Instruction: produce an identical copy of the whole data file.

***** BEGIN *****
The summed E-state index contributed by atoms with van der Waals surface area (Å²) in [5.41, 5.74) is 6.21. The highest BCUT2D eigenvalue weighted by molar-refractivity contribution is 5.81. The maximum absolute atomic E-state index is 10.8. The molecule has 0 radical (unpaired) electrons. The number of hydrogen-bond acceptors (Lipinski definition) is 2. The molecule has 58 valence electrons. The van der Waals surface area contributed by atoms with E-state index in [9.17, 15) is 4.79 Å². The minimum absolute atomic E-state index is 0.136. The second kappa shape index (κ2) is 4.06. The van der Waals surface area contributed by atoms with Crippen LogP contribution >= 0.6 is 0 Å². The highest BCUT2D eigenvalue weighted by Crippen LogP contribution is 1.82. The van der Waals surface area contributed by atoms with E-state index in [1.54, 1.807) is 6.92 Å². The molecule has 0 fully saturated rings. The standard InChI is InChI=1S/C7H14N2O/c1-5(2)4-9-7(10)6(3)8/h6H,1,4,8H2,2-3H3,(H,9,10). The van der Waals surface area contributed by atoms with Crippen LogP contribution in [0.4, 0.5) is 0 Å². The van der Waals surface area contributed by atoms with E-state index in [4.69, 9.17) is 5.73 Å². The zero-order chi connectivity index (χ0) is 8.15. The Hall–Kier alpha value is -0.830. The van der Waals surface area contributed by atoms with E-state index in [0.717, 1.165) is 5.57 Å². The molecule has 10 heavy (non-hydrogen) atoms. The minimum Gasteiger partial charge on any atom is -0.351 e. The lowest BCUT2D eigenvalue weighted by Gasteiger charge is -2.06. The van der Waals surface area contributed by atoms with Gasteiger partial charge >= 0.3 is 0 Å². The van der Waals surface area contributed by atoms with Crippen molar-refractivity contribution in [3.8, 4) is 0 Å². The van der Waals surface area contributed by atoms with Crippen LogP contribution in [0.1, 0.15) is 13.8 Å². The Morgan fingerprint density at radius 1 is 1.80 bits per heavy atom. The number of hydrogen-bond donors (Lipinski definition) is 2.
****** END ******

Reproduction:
The summed E-state index contributed by atoms with van der Waals surface area (Å²) in [5.41, 5.74) is 6.21. The highest BCUT2D eigenvalue weighted by molar-refractivity contribution is 5.81. The maximum absolute atomic E-state index is 10.8. The molecule has 0 radical (unpaired) electrons. The number of hydrogen-bond acceptors (Lipinski definition) is 2. The molecule has 58 valence electrons. The van der Waals surface area contributed by atoms with E-state index in [9.17, 15) is 4.79 Å². The minimum absolute atomic E-state index is 0.136. The second kappa shape index (κ2) is 4.06. The van der Waals surface area contributed by atoms with Crippen LogP contribution >= 0.6 is 0 Å². The highest BCUT2D eigenvalue weighted by Crippen LogP contribution is 1.82. The van der Waals surface area contributed by atoms with E-state index in [1.54, 1.807) is 6.92 Å². The molecule has 0 fully saturated rings. The standard InChI is InChI=1S/C7H14N2O/c1-5(2)4-9-7(10)6(3)8/h6H,1,4,8H2,2-3H3,(H,9,10). The van der Waals surface area contributed by atoms with Crippen LogP contribution in [0.4, 0.5) is 0 Å². The van der Waals surface area contributed by atoms with E-state index in [4.69, 9.17) is 5.73 Å². The zero-order chi connectivity index (χ0) is 8.15. The Hall–Kier alpha value is -0.830. The van der Waals surface area contributed by atoms with E-state index in [0.717, 1.165) is 5.57 Å². The molecule has 10 heavy (non-hydrogen) atoms. The minimum Gasteiger partial charge on any atom is -0.351 e. The lowest BCUT2D eigenvalue weighted by Gasteiger charge is -2.06. The van der Waals surface area contributed by atoms with Gasteiger partial charge >= 0.3 is 0 Å². The van der Waals surface area contributed by atoms with Crippen molar-refractivity contribution in [3.8, 4) is 0 Å². The van der Waals surface area contributed by atoms with Crippen LogP contribution in [0.1, 0.15) is 13.8 Å². The Morgan fingerprint density at radius 1 is 1.80 bits per heavy atom. The number of hydrogen-bond donors (Lipinski definition) is 2.